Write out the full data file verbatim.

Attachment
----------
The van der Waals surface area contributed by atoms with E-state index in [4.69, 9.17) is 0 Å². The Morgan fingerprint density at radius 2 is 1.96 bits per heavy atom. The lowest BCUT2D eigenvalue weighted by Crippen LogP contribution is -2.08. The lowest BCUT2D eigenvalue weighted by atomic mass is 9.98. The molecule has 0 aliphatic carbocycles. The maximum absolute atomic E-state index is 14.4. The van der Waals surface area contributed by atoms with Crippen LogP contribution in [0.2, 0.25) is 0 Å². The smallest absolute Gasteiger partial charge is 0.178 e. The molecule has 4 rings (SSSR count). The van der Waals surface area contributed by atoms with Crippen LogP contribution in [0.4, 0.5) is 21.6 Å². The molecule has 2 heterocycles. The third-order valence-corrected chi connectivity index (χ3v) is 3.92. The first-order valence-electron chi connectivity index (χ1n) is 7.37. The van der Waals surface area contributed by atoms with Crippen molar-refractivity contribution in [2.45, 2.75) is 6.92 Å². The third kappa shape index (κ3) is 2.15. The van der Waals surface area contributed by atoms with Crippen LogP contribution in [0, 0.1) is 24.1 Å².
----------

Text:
The van der Waals surface area contributed by atoms with E-state index in [4.69, 9.17) is 0 Å². The Morgan fingerprint density at radius 2 is 1.96 bits per heavy atom. The lowest BCUT2D eigenvalue weighted by Crippen LogP contribution is -2.08. The lowest BCUT2D eigenvalue weighted by atomic mass is 9.98. The molecule has 0 aliphatic carbocycles. The maximum absolute atomic E-state index is 14.4. The van der Waals surface area contributed by atoms with Crippen LogP contribution in [0.2, 0.25) is 0 Å². The smallest absolute Gasteiger partial charge is 0.178 e. The molecule has 4 rings (SSSR count). The van der Waals surface area contributed by atoms with Crippen LogP contribution in [0.4, 0.5) is 21.6 Å². The molecule has 2 heterocycles. The third-order valence-corrected chi connectivity index (χ3v) is 3.92. The first-order valence-electron chi connectivity index (χ1n) is 7.37. The van der Waals surface area contributed by atoms with Crippen molar-refractivity contribution in [2.45, 2.75) is 6.92 Å². The third kappa shape index (κ3) is 2.15. The van der Waals surface area contributed by atoms with Crippen LogP contribution in [0, 0.1) is 24.1 Å².